With the reputation Maldonado (bottom left) has gained, it is easy to forget he won the 2012 Spanish Grand Prix.

The closest battle in the midfield is still the fight between the customer Mercedes engine teams, with McLaren still at the foot of that battle. Another weekend without any points and despite having access to the same resources as the front 3, the development of the MP4-29 has not been as fast as the team need. The first task will be getting a hold of both Force India and Williams after a very impressive weekend for them both yet again in Spain. Sergio Perez finished ahead of Nico Hulkenberg, a great result given the praise directed the German's way over the last couple of seasons. Williams had a more mixed race, with Valtteri Bottas recording a brilliant 5th ahead of the Ferrari drivers, and Massa finishing 13th behind the McLaren's after needing to use a 3 stop strategy to overcome tyre wear problems. The next race at Monaco could represent theses teams best chance at capitilising on the Mercedes engine advantage they have and scoring some big points if they are falling behind in the development race.

Bottas was the standout driver from the apparent midfield running teams.

Behind the Mercedes customer teams come the Ferrari and Renault powered teams, still struggling with the balance between power, reliability and aerodynamic updates on a smaller budget. The gaps between all 4 of the teams now is not large, but there does appear to be very definitive order between them all. Toro Rosso are battling reliability issues foremost, as they look to reduce the deficit to those running the Mercedes engines ahead. With McLaren struggling and potentially already having to look to 2015 development instead, we could see them in a close fight over the latter positions soon. Sauber had a new lightweight chassis in Spain, rumoured to be about 15kg lighter, having had to run above the minimum weight limit in the first 4 races. It didn't bring the gains that the team had hoped however, finishing 16th and 17th with Maldonado 20 seconds ahead. It has given the Marussia team a real carrot to chase now, as they believe they will be racing against the Saubers very soon. Jules Bianchi was around 50 seconds behind Sutil at the end of the race, similar to the margin between Red Bull and Mercedes at the front. There is clearly then still work to be done, but they have at least asserted their position ahead of the struggling Caterham team. Max Chilton finished yet again, but he was 40 seconds behind his team mate and still 20 seconds clear of Marcus Ericsson. Kamui Kobayashi looked set for a 2 stop race having run closely with the 3 stopping Chilton before running into brake problems, it is a shame that we did not see the conclusion to that battle in the end.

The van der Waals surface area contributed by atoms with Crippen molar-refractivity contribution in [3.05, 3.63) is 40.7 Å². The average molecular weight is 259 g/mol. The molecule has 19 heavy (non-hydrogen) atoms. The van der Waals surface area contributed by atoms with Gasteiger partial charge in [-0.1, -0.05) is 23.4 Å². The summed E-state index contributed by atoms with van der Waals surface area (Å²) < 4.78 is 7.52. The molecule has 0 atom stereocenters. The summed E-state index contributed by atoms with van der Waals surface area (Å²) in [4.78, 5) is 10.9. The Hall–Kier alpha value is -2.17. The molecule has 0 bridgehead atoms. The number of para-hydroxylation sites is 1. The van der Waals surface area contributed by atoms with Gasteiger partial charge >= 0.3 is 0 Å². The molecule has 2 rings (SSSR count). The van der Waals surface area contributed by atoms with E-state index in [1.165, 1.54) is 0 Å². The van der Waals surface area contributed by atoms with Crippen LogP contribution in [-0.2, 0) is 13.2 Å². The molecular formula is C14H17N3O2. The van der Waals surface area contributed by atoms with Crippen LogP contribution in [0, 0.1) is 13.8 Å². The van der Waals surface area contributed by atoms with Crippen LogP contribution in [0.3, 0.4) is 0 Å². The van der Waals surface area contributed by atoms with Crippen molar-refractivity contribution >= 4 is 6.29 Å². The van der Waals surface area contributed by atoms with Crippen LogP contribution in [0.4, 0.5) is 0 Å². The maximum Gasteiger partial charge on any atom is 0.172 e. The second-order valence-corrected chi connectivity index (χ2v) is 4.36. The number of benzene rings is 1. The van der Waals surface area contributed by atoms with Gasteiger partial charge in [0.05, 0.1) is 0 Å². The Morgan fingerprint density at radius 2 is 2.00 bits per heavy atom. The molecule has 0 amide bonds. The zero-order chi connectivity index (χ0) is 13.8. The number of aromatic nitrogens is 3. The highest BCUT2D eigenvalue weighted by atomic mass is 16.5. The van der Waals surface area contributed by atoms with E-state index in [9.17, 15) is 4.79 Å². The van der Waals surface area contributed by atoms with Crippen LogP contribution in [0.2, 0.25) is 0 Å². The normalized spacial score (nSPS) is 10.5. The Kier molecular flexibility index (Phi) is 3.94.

Marussia are targeting outright race pace, whilst Caterham look to be kinder on their tyres and benefit from making less pitstops.

The next Grand Prix is at Monaco in just under a fortnights time, but before then is the Spanish in season test session today and tomorrow (13th and 14th May). Despite bringing updates for the Spanish race itself, I expect we'll see even more new parts tested as the relentless development drive in 2014 continues. Ferrari tested the new louder exhaust in FP1 on Friday, and it is expected that a number of other teams will run the wider exhausts in these 2 days to assess the affects they have, both on the cars power and the noise they produce. We won't have to wait long for sound comparisons to then emerge and I will try to update the blog with those tech pieces where I can!

Ferrari fitted the widened exhaust for FP1, with Mercedes expected to run their own during the in-season test session this week.